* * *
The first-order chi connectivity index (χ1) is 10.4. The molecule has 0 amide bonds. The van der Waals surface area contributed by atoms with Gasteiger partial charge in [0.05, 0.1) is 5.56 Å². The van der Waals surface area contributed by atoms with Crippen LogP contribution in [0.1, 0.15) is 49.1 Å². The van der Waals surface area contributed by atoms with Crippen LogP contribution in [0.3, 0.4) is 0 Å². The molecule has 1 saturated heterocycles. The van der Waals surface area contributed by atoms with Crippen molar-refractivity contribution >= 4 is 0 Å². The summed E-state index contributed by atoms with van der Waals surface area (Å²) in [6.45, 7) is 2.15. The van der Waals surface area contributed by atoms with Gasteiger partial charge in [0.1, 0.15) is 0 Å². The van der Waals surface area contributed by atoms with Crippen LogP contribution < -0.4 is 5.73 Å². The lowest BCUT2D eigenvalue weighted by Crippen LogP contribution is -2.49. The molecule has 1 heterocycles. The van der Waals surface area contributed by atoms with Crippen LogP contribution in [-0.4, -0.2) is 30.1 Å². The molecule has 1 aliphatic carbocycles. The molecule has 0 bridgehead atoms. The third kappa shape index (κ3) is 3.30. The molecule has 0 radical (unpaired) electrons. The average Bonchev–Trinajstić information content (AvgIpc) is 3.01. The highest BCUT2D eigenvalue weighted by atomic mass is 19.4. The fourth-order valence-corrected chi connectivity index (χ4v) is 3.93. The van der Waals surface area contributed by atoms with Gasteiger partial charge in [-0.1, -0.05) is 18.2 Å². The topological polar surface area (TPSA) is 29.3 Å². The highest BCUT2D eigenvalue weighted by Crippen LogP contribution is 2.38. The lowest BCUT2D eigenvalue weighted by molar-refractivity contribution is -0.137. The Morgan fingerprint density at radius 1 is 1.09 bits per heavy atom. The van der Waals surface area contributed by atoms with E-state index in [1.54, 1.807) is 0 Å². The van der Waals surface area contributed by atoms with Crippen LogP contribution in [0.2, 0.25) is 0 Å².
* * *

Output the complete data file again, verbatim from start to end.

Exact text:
The first-order chi connectivity index (χ1) is 10.4. The molecule has 0 amide bonds. The van der Waals surface area contributed by atoms with Gasteiger partial charge in [0.05, 0.1) is 5.56 Å². The van der Waals surface area contributed by atoms with Crippen LogP contribution in [0.1, 0.15) is 49.1 Å². The van der Waals surface area contributed by atoms with Crippen LogP contribution in [0.3, 0.4) is 0 Å². The molecule has 1 saturated heterocycles. The van der Waals surface area contributed by atoms with Crippen molar-refractivity contribution >= 4 is 0 Å². The summed E-state index contributed by atoms with van der Waals surface area (Å²) in [6.45, 7) is 2.15. The van der Waals surface area contributed by atoms with Gasteiger partial charge in [0.1, 0.15) is 0 Å². The van der Waals surface area contributed by atoms with Crippen LogP contribution < -0.4 is 5.73 Å². The lowest BCUT2D eigenvalue weighted by Crippen LogP contribution is -2.49. The molecule has 1 heterocycles. The van der Waals surface area contributed by atoms with Crippen LogP contribution in [-0.4, -0.2) is 30.1 Å². The molecule has 1 aliphatic carbocycles. The molecule has 0 bridgehead atoms. The third kappa shape index (κ3) is 3.30. The molecule has 0 radical (unpaired) electrons. The average Bonchev–Trinajstić information content (AvgIpc) is 3.01. The highest BCUT2D eigenvalue weighted by atomic mass is 19.4. The fourth-order valence-corrected chi connectivity index (χ4v) is 3.93. The van der Waals surface area contributed by atoms with Gasteiger partial charge in [-0.1, -0.05) is 18.2 Å². The topological polar surface area (TPSA) is 29.3 Å². The highest BCUT2D eigenvalue weighted by Crippen LogP contribution is 2.38. The lowest BCUT2D eigenvalue weighted by molar-refractivity contribution is -0.137. The Morgan fingerprint density at radius 1 is 1.09 bits per heavy atom. The van der Waals surface area contributed by atoms with E-state index in [1.54, 1.807) is 0 Å². The van der Waals surface area contributed by atoms with Crippen LogP contribution in [0.2, 0.25) is 0 Å².